A Reporting FI that is an Investment Entity can also take advantage of the Sponsored Investment Entity regime set out in Annex II.
What if my entity is an NFFE?
For an NFFE to avoid the withholding, it must provide to the withholding agent certain information about any substantial US owners. As with Non-Reporting FIs, it is understood this will be done via a modified W8 certification. Compliance with this requirement should not be particularly difficult if the NFFE's parent entity is an Investment Entity which is a Reporting FI since account due diligence procedures should already have been carried out at that level. If the parent entity is an Investment Entity which is a Non-Reporting FI then this may necessitate additional due diligence at the parent entity level.
For an entity that is not an Investment Entity nor otherwise an FI, by default it will be an NFFE. As noted above, most investment funds, investment managers/advisors and administrators will be regarded as FIs but that is not necessarily going to be the case with subsidiary entities of investment funds used, for example, to hold assets for liability management purposes.
Are there any exceptions to withholding on payments to NFFEs?
The Regulations state that, unless subject to an exception, a withholding agent must withhold 30 per cent of any withholdable payment to a payee that is an NFFE unless it has obtained, amongst other things, certification from the NFFE as to its substantial US owners.
A withholding agent is not required to withhold if satisfied the payment is beneficially owned by an 'excepted NFFE'. While there are a number of limbs to the definition of excepted NFFE, none are likely to assist where the entity is a subsidiary of an investment fund established for holding an investment asset.
Related Administrative Issues
The register of members of Cayman companies is not a public document nor is the register of limited partnership interests of a Cayman limited partnership. In addition, it would be unusual for a Cayman company or partnership to include in its articles of association or partnership agreement a power to be able to disclose the identity of shareholders/limited partners to withholding agents (especially unaffiliated third party withholding agents). In some instances, the investors in a high profile fund might be well known publicly, so disclosure will be less of an issue. However, in most instances disclosure could well be problematic and at variance with constitutional powers. While it is expected that breach of confidentiality issues will be addressed through the Cayman enabling legislation, investment funds may need to consider also amendments to their constitutional documents to introduce additional disclosure powers.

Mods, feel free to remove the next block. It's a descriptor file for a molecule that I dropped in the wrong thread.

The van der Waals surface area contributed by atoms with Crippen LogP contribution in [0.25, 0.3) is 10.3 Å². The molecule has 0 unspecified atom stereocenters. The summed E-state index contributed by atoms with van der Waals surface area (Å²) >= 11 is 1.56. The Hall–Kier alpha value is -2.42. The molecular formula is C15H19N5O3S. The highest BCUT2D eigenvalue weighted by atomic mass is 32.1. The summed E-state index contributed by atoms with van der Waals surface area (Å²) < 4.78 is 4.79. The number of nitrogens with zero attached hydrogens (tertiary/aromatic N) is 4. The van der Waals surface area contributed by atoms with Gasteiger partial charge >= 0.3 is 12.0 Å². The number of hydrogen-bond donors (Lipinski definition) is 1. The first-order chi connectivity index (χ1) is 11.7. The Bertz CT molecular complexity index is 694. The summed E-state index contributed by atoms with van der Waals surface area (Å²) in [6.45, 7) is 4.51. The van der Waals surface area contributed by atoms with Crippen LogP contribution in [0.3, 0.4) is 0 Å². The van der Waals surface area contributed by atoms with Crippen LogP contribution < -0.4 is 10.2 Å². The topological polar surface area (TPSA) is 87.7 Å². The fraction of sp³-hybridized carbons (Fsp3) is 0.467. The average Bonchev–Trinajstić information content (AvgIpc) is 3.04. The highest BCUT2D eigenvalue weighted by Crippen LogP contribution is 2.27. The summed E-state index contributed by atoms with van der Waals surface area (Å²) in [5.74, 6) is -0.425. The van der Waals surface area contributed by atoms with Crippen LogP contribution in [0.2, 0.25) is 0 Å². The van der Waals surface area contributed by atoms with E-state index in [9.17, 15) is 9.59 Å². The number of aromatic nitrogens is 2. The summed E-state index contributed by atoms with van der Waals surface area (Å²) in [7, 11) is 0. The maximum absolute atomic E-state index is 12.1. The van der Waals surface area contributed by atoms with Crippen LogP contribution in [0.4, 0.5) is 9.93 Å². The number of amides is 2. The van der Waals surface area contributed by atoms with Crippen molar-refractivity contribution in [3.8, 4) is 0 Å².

For an investment fund that is ultimately designated as a Non-Participating FI there may well be withholding tax consequences. If this has occurred because of investors refusing to provide the requisite information, the fund may wish to redeem compulsorily that investor or segregate that investor into a "side pocket" while allocating the withholding tax liability to that side pocket. Investment funds should review their constitutional and other related documents to ensure they reserve this ability. Equally, investment funds should ensure their constitutional documents allow them the ability to withhold tax on payments made to investors should that become a feature of the local enabling legislation.
Now that the Cayman IGA has been signed, it will need to be brought into force by both jurisdictions. In the Cayman Islands, the necessary legislation and related guidance will need to be enacted to hardwire the Cayman IGA regime into local Cayman law.
In July 2013, the IRS published Notice 2013-43 entitled,